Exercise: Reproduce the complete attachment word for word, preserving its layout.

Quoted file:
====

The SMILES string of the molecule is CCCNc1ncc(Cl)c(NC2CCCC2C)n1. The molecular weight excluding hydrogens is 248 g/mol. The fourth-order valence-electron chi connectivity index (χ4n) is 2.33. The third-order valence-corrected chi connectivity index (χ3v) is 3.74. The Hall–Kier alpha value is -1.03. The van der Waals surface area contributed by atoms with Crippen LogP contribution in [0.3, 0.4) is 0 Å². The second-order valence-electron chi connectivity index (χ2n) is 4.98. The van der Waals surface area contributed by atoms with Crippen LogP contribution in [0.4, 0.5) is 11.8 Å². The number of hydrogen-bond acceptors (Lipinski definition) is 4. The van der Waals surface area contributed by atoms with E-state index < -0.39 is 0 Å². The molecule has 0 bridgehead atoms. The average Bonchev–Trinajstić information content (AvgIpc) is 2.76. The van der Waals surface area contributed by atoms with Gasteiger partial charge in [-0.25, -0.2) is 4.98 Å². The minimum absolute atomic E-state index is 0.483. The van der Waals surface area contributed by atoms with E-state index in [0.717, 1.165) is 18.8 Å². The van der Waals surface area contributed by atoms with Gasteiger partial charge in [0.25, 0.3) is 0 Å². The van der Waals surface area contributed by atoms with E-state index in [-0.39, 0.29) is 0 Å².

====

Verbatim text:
The SMILES string of the molecule is CCCNc1ncc(Cl)c(NC2CCCC2C)n1. The molecular weight excluding hydrogens is 248 g/mol. The fourth-order valence-electron chi connectivity index (χ4n) is 2.33. The third-order valence-corrected chi connectivity index (χ3v) is 3.74. The Hall–Kier alpha value is -1.03. The van der Waals surface area contributed by atoms with Crippen LogP contribution in [0.3, 0.4) is 0 Å². The second-order valence-electron chi connectivity index (χ2n) is 4.98. The van der Waals surface area contributed by atoms with Crippen LogP contribution in [0.4, 0.5) is 11.8 Å². The number of hydrogen-bond acceptors (Lipinski definition) is 4. The van der Waals surface area contributed by atoms with E-state index < -0.39 is 0 Å². The molecule has 0 bridgehead atoms. The average Bonchev–Trinajstić information content (AvgIpc) is 2.76. The van der Waals surface area contributed by atoms with Gasteiger partial charge in [-0.25, -0.2) is 4.98 Å². The minimum absolute atomic E-state index is 0.483. The van der Waals surface area contributed by atoms with E-state index in [0.717, 1.165) is 18.8 Å². The van der Waals surface area contributed by atoms with Gasteiger partial charge in [0.25, 0.3) is 0 Å². The van der Waals surface area contributed by atoms with E-state index in [-0.39, 0.29) is 0 Å².